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AA launches joint venture in a move towards connected cars

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The AA today looked towards a future in which internet-connected cars will be able to signal when they are likely to break down and require roadside assistance as it launched a joint venture to deliver the technology behind that vision.

The UK breakdown service is working through joint venture Intelematics Europe to develop connected car software for the services and products that roadside assistance clubs provide.

This envisages a small device embedded in vehicles that would use the internet to notify the AA and vehicle users about the condition of the vehicle and how it was driven.

The AA’s partners include fellow motoring clubs in the Netherlands and Austria, as well as Intelematics, a subsidiary of the Australian auto clubs which has developed similar solutions in Australia and the US.

“This is a powerful partnership – it gives us access to existing solutions which are tried, tested and widely adopted; it gives us reach across international manufacturers at a global level; and it gives us the ability both to roll out existing solutions fast and develop ever more sophisticated solutions in time,” said Bob Mackenzie, executive chairman of the AA.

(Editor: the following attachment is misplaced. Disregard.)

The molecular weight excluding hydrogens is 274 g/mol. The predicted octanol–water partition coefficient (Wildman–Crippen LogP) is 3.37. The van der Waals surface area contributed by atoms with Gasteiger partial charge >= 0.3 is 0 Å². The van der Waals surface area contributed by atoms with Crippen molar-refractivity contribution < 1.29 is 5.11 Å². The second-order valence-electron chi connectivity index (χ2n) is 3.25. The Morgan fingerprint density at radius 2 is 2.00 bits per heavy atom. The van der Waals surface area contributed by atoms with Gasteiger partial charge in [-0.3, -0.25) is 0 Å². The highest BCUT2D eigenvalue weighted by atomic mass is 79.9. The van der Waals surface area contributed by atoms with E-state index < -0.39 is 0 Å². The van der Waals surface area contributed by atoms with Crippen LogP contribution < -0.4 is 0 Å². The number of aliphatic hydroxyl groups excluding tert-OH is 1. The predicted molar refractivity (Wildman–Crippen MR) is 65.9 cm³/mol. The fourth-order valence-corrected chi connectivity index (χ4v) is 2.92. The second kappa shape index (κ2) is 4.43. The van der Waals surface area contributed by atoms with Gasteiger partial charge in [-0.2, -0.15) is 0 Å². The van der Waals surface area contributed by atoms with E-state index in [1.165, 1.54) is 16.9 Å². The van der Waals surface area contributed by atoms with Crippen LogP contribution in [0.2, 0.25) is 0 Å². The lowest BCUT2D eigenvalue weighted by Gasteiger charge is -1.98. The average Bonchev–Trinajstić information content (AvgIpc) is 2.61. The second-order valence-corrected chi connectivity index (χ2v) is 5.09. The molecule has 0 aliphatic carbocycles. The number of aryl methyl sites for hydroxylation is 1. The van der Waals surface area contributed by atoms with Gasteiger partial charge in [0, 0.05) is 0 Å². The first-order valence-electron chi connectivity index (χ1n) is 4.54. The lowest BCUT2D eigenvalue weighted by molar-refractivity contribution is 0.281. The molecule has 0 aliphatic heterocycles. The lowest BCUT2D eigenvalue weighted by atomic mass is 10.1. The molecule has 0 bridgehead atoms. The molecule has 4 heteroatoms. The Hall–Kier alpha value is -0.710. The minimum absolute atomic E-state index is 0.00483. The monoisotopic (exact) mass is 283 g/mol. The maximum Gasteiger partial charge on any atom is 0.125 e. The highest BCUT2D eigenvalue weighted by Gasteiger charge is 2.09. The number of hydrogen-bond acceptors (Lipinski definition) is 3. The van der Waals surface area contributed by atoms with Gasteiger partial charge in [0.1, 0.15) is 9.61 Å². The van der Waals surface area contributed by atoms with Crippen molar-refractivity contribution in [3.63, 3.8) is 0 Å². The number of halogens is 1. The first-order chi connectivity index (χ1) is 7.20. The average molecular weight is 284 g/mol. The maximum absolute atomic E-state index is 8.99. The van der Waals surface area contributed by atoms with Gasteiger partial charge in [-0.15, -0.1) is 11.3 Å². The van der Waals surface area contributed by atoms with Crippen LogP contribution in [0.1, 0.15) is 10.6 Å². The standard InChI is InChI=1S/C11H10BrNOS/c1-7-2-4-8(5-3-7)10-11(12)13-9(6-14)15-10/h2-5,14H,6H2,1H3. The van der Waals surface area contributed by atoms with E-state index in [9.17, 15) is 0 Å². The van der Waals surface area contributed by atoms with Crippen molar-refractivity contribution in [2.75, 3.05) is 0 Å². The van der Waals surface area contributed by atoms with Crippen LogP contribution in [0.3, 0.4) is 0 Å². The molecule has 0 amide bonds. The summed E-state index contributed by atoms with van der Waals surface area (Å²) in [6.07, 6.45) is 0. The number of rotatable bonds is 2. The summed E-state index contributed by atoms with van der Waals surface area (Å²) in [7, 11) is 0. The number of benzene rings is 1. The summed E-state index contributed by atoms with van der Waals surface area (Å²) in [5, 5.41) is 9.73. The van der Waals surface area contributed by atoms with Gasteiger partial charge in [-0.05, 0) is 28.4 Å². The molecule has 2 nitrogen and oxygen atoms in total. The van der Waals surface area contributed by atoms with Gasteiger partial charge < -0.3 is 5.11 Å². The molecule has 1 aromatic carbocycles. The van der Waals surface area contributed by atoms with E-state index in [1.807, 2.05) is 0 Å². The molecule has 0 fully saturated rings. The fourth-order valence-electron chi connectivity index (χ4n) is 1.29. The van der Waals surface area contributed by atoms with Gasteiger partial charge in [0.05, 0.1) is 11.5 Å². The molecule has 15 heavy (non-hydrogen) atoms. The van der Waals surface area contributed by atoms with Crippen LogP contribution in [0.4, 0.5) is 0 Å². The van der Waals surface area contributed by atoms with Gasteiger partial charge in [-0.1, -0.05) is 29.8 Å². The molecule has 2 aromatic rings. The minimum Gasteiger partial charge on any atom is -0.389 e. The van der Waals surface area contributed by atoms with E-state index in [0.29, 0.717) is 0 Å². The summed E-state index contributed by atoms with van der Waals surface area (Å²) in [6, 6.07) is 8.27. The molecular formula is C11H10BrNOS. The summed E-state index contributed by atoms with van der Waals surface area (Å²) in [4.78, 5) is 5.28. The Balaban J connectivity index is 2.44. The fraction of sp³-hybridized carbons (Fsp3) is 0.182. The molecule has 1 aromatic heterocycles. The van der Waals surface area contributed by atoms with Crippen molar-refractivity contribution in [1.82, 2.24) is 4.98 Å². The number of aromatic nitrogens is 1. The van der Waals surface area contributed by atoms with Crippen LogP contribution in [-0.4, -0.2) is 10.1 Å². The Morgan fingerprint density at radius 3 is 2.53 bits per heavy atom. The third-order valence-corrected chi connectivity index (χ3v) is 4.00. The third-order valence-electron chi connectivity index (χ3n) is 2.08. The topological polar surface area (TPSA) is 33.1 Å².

“The AA is embracing connected-car technology so that our members will benefit directly through advancements in safety and security, and information to help reduce driving costs. Connectivity will improve both timing and diagnostics of the AA’s roadside assistance services and enable us to increase efficiency. We also value the potential for greater integration with our manufacturer partners and, combined with what we are doing with fleets through Trakm8, connected-car capability will enhance our already strong position across our business partnerships. Better information also provides the potential for wider adoption of telematics for insurance by the AA.

“This international telematics platform, combined with our extensive relationships with manufacturers and strong relationships with our international partners, strengthens our ability to innovate and take the AA to the next level of digital capability.”

Our view: While this isn’t strictly a story about retailers, we are very interested to see what the Internet of Things will mean for retail. We’ve previously looked at what it might mean for manufacturing brands such as Miele, but this news gives us a useful insight into how other customer-focused businesses are now looking ahead and developing the technology that will be required. The AA has identified how its customers will benefit and what it needs in order to get to that point. We’ll be still more interested in time to hear what retailers are doing for their part.

Image: Tomasz Zajda,

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